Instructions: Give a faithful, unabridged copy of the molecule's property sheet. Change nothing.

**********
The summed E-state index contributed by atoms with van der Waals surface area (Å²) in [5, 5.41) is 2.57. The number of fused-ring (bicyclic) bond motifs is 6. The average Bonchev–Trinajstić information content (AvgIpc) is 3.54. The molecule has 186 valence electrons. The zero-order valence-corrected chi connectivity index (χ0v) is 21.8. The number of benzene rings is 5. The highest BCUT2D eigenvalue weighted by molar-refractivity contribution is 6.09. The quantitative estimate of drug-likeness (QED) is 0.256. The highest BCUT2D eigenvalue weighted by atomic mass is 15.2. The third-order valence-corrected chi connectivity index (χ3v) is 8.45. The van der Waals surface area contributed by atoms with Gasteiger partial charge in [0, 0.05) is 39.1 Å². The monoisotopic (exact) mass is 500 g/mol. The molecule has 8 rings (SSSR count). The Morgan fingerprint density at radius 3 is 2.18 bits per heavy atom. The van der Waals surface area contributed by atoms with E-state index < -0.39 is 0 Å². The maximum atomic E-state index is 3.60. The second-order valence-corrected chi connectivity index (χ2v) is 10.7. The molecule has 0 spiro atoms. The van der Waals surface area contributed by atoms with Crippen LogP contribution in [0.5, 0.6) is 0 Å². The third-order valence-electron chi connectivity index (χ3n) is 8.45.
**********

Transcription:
The summed E-state index contributed by atoms with van der Waals surface area (Å²) in [5, 5.41) is 2.57. The number of fused-ring (bicyclic) bond motifs is 6. The average Bonchev–Trinajstić information content (AvgIpc) is 3.54. The molecule has 186 valence electrons. The zero-order valence-corrected chi connectivity index (χ0v) is 21.8. The number of benzene rings is 5. The highest BCUT2D eigenvalue weighted by molar-refractivity contribution is 6.09. The quantitative estimate of drug-likeness (QED) is 0.256. The highest BCUT2D eigenvalue weighted by atomic mass is 15.2. The third-order valence-corrected chi connectivity index (χ3v) is 8.45. The van der Waals surface area contributed by atoms with Gasteiger partial charge in [0, 0.05) is 39.1 Å². The monoisotopic (exact) mass is 500 g/mol. The molecule has 8 rings (SSSR count). The Morgan fingerprint density at radius 3 is 2.18 bits per heavy atom. The van der Waals surface area contributed by atoms with E-state index < -0.39 is 0 Å². The maximum atomic E-state index is 3.60. The second-order valence-corrected chi connectivity index (χ2v) is 10.7. The molecule has 0 spiro atoms. The van der Waals surface area contributed by atoms with Crippen LogP contribution in [0.5, 0.6) is 0 Å². The third-order valence-electron chi connectivity index (χ3n) is 8.45.